One Sunday Jeff and I went over to the Houston River Oaks home of a man who wanted to provide one hundred to two hundred thousand dollars of initial capital. My business plan required two million dollars and this seemed like an excellent start. This was to be our final meeting prior to his funding our new company. The meeting did not go well for me. I just didn’t trust the man, and that’s not the way to start a business, or any other kind of relationship. As Jeff and I were leaving I just told him we’d get back to him later to discuss the amount of his investment. As we drove away I looked at Jeff and said,“I don’t feel comfortable with this man. I don’t want his money. Let’s find somebody else, somebody we can trust.”
It was especially disappointing since we had been talking for a couple of months and had thought it was going to work.

At the time I was broker with Shearson Lehman Brothers. Monday followed that Sunday meeting the and when I walked in the look on my face told my office mate, that something was up. Former Exxon chemical engineer Bill Walstead, took one look at me and asked, “Clayton, what’s wrong? You’re always in such a good mood. You seem down today.”

 When I told Bill about the Sunday meeting and my decision to look elsewhere for capital, he shocked me by saying he would provide the funding to get the company started. We went in for our morning sales meeting and afterward I tendered my resignation to Shearson Lehman Brothers, and left to form Orbiter, known first as Lee-Meredith Laboratories, then Lee-Meredith Industries, Inc., and finally Orbiter, in the summer of 1987.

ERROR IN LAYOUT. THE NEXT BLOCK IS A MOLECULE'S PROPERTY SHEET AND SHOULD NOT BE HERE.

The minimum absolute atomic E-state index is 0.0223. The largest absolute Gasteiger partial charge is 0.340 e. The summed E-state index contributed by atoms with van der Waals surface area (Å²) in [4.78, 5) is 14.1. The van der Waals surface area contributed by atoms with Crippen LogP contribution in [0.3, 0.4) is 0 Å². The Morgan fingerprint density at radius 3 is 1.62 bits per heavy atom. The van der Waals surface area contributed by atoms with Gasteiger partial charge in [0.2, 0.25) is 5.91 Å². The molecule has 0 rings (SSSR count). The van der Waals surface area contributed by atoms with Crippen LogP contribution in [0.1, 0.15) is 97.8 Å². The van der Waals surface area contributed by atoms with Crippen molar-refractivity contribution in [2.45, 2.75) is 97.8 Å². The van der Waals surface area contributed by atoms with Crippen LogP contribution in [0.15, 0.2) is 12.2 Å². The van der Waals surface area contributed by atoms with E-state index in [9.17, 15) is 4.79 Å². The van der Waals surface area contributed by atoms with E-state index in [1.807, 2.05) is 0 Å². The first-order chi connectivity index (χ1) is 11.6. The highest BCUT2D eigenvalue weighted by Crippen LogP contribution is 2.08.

My long time attorney friend Knox Hughes was actually the first to fund my new company, providing needed capital to open the doors, order parts and begin operations while Bill Walstead was arranging to sell some stock he owned. Bill’s long time friend, Brown & Root mechanical engineer Jim Carnes, worked with me and Jeff and was instrumental in building and refining our initial prototypes. We began selling production units in 1989. Our first customers included the Miami Dolphins, New York Mets and Cleveland Cavaliers.

Orbiter’s patented combination of trampoline-like comfort and treadmill stability is regarded by those who have used and those who have prescribed its use as the ‘world’s safest, most comfortable treadmill’.